Four Teaneck residents were among the other Haiti mission participants: Esther Kazlow, Ariella Levie, Michelle Levine, and Zev Rosenbaum.
Meanwhile, another Y.U. group of 20 students was gaining new insights into the history, strengths, and challenges of Jewish communities in Atlanta, Charleston, Richmond, and Baltimore. This experiential mission aimed to broaden their horizons through meetings, volunteering, and interactions with local rabbinic and lay leaders as well as with residents in schools, synagogues, and community centers.
“Engaging Jewish communities across North America will open our students to the diversity and vibrancy that permeates Jewish life outside the New York metropolitan area,” said Aliza Abrams, director of the university’s Office of Student Life and Jewish Service Learning.
Yosie Friedman of Teaneck, a second-year student, reported that in Atlanta he was impressed to see how the rabbi of the historic Reform synagogue called the Temple and the Orthodox rabbi of the 10-year-old Young Israel of Toco Hills “have so much respect for each other and try to find areas of common ground, like social-action projects.”
At the Atlanta Jewish Academy high school, the visitors from Y.U. led an educational session about Jewish leadership. “When we asked them to define what makes a Jewish leader, many of the kids stressed that they thought it had to be someone who not only leads and organizes but also is a good, honest person,” Mr. Friedman said.
In Charleston, they visited Addlestone Hebrew Academy. “It’s a community school, so it’s nondenominational, with a carefully designed curriculum that’s Jewish but accommodating of different beliefs and ways of practicing,” Mr. Friedman said.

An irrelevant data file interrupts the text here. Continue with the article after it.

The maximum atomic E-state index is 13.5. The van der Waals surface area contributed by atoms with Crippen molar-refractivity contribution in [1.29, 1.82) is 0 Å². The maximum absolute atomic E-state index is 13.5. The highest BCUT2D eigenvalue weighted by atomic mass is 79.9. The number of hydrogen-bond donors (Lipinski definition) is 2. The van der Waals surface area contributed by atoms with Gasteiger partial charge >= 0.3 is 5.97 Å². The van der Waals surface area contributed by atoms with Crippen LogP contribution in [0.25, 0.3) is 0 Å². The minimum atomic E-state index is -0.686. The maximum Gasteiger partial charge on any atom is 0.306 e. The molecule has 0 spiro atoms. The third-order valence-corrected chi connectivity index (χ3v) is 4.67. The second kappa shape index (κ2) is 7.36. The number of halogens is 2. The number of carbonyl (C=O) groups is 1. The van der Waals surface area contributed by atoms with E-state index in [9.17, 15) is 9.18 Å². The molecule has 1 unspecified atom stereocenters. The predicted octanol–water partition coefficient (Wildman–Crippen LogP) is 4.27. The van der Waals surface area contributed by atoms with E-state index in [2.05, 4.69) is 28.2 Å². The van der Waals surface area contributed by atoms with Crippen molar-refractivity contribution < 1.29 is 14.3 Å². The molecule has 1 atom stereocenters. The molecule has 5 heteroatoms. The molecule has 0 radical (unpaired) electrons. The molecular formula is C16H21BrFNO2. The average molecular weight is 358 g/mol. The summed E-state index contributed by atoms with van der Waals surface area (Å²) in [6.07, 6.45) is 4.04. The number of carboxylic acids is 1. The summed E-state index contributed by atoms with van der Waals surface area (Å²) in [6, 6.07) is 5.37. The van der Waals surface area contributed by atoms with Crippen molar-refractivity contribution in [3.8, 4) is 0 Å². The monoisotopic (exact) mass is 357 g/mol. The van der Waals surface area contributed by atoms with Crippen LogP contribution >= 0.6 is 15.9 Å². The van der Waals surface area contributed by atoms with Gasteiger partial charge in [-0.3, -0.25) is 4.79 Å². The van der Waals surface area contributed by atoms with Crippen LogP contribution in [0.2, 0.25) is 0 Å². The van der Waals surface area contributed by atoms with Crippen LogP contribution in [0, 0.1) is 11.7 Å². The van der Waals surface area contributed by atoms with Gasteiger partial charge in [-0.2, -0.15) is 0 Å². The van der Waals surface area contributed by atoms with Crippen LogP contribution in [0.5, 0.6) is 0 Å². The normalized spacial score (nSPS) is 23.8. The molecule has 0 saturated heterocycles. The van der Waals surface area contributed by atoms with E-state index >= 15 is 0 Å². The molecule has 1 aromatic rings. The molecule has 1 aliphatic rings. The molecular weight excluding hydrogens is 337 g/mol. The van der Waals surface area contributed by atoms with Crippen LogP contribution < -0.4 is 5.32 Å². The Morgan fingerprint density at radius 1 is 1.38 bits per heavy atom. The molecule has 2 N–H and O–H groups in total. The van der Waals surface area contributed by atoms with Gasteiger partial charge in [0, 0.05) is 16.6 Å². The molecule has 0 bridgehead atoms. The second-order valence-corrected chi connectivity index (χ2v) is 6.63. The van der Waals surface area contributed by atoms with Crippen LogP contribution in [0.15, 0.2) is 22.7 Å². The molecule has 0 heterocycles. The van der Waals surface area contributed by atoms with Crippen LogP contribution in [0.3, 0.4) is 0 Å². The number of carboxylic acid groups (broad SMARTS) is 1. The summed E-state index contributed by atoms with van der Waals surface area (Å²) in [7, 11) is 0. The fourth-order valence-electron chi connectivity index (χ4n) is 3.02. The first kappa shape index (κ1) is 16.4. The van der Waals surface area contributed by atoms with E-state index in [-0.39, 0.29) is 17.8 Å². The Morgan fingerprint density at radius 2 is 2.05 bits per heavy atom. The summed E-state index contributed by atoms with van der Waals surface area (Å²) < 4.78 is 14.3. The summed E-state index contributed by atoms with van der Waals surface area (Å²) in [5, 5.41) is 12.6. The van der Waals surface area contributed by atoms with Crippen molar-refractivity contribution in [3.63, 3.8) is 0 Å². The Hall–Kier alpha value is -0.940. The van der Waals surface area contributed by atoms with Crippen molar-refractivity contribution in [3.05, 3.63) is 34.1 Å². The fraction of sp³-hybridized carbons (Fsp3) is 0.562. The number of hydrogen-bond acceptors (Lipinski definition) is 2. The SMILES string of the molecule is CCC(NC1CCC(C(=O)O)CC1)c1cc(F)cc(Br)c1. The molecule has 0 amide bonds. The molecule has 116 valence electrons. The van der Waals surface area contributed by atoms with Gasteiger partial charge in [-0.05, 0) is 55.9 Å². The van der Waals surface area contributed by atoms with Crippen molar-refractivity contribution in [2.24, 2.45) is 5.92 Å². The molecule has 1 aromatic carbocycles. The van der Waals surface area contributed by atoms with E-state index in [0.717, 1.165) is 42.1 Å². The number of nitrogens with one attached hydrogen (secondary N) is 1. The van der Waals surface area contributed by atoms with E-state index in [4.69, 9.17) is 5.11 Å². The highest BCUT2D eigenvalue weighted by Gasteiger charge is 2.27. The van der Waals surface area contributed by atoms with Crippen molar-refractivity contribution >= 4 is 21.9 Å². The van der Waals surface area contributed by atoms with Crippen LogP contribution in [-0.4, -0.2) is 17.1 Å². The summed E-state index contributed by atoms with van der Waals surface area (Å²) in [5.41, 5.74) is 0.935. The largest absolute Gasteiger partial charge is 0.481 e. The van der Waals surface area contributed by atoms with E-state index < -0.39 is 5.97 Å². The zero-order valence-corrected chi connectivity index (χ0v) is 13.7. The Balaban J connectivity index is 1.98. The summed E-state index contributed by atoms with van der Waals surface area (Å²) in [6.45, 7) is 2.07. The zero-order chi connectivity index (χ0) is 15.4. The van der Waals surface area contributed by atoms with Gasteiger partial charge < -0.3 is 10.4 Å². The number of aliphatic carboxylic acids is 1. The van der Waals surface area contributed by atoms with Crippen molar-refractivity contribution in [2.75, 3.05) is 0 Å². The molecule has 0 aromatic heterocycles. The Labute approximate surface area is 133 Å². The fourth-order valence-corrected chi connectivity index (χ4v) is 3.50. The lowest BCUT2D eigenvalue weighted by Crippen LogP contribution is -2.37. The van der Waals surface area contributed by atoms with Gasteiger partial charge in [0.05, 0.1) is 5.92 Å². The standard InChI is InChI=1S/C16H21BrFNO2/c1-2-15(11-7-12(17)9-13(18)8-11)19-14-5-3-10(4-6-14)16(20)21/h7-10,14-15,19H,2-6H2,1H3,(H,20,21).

In Richmond, the students formed an assembly line to help organize the annual Jewish Food Festival, a major fundraiser for the Orthodox synagogue Keneseth Beth Israel. “Unlike a typical shul dinner run by a committee, the entire shul participated by cooking, transporting food or setting up,” Mr. Friedman said. “I found it inspiring; a nice model that communities in other places, especially in the New York metropolitan area, could try to emulate.”
Reflecting on what he learned from the overall experience down South, he said, “Jews across the spectrum have more similarities than differences, and if we focus on areas where all denominations agree, we can try to bring people together. We saw this in action, and I’d love to see communities in metro New York do this too.”
“We’re delighted that our five year partnership with Yeshiva University’s Center for the Jewish Future has engaged their rising Jewish leaders with global Jewish issues from Kharkov to Port-au-Prince,” Naomi Sage said. Ms. Sage is the managing director of JDC Entwine, the JDC’s young adult movement.
“These transformative service-learning experiences truly shape young Jews’ worldview and commitment to pressing challenges in Jewish communities and beyond,” she continued. “We look forward to continuing our relationship with Y.U. and to working with their students as they bring this experience home.”
Other local participants in the Jewish Life Coast to Coast mission were Ayala Carl, Daniella Marcus, Elliot Shulman, and Rebecca Van Bemmelen, all of Teaneck, and Adeevah Goldstein of Passaic.